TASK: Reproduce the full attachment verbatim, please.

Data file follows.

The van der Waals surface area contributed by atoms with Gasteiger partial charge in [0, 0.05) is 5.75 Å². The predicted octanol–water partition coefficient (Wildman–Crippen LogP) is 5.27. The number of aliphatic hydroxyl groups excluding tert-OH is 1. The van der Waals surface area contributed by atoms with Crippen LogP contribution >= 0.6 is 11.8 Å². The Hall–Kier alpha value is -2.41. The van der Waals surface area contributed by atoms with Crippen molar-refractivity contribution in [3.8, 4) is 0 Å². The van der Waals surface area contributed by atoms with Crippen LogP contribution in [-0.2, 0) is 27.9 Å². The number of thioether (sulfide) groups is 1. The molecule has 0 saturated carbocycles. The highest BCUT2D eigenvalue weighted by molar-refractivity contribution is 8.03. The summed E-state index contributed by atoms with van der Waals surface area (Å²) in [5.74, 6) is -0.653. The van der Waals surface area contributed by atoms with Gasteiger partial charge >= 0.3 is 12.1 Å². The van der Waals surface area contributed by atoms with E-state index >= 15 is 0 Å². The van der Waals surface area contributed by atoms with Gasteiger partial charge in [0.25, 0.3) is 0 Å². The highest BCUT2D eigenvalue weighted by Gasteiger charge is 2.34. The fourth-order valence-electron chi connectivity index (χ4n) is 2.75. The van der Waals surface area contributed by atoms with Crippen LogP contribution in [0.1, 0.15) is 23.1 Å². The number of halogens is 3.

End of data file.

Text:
The van der Waals surface area contributed by atoms with Gasteiger partial charge in [0, 0.05) is 5.75 Å². The predicted octanol–water partition coefficient (Wildman–Crippen LogP) is 5.27. The number of aliphatic hydroxyl groups excluding tert-OH is 1. The van der Waals surface area contributed by atoms with Crippen LogP contribution >= 0.6 is 11.8 Å². The Hall–Kier alpha value is -2.41. The van der Waals surface area contributed by atoms with Crippen molar-refractivity contribution in [3.8, 4) is 0 Å². The van der Waals surface area contributed by atoms with Crippen LogP contribution in [-0.2, 0) is 27.9 Å². The number of thioether (sulfide) groups is 1. The molecule has 0 saturated carbocycles. The highest BCUT2D eigenvalue weighted by molar-refractivity contribution is 8.03. The summed E-state index contributed by atoms with van der Waals surface area (Å²) in [5.74, 6) is -0.653. The van der Waals surface area contributed by atoms with Gasteiger partial charge >= 0.3 is 12.1 Å². The van der Waals surface area contributed by atoms with E-state index >= 15 is 0 Å². The van der Waals surface area contributed by atoms with Gasteiger partial charge in [0.25, 0.3) is 0 Å². The highest BCUT2D eigenvalue weighted by Gasteiger charge is 2.34. The fourth-order valence-electron chi connectivity index (χ4n) is 2.75. The van der Waals surface area contributed by atoms with Crippen LogP contribution in [0.1, 0.15) is 23.1 Å². The number of halogens is 3.